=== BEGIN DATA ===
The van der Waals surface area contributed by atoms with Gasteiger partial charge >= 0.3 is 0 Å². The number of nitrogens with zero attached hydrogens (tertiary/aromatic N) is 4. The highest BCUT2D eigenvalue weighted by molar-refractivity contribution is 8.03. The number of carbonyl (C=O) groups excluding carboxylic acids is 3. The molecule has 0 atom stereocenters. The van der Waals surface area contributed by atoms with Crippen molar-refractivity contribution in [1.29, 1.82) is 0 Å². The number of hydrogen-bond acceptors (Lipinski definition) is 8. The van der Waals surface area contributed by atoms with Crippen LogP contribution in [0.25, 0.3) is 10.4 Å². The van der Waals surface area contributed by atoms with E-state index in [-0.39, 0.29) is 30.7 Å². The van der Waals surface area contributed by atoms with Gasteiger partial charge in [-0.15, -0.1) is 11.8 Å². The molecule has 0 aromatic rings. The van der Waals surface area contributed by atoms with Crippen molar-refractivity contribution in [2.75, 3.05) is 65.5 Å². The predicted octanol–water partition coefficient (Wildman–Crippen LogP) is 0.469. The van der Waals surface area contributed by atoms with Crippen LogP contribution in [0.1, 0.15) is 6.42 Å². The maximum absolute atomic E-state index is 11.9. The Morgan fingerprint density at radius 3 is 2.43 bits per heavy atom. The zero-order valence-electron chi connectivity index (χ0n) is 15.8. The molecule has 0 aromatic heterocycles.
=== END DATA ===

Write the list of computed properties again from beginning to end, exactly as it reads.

The van der Waals surface area contributed by atoms with Gasteiger partial charge >= 0.3 is 0 Å². The number of nitrogens with zero attached hydrogens (tertiary/aromatic N) is 4. The highest BCUT2D eigenvalue weighted by molar-refractivity contribution is 8.03. The number of carbonyl (C=O) groups excluding carboxylic acids is 3. The molecule has 0 atom stereocenters. The van der Waals surface area contributed by atoms with Crippen molar-refractivity contribution in [1.29, 1.82) is 0 Å². The number of hydrogen-bond acceptors (Lipinski definition) is 8. The van der Waals surface area contributed by atoms with Crippen LogP contribution in [0.25, 0.3) is 10.4 Å². The van der Waals surface area contributed by atoms with E-state index in [-0.39, 0.29) is 30.7 Å². The van der Waals surface area contributed by atoms with Gasteiger partial charge in [-0.15, -0.1) is 11.8 Å². The molecule has 0 aromatic rings. The van der Waals surface area contributed by atoms with Crippen molar-refractivity contribution in [2.75, 3.05) is 65.5 Å². The predicted octanol–water partition coefficient (Wildman–Crippen LogP) is 0.469. The van der Waals surface area contributed by atoms with Crippen LogP contribution in [0.1, 0.15) is 6.42 Å². The maximum absolute atomic E-state index is 11.9. The Morgan fingerprint density at radius 3 is 2.43 bits per heavy atom. The zero-order valence-electron chi connectivity index (χ0n) is 15.8. The molecule has 0 aromatic heterocycles.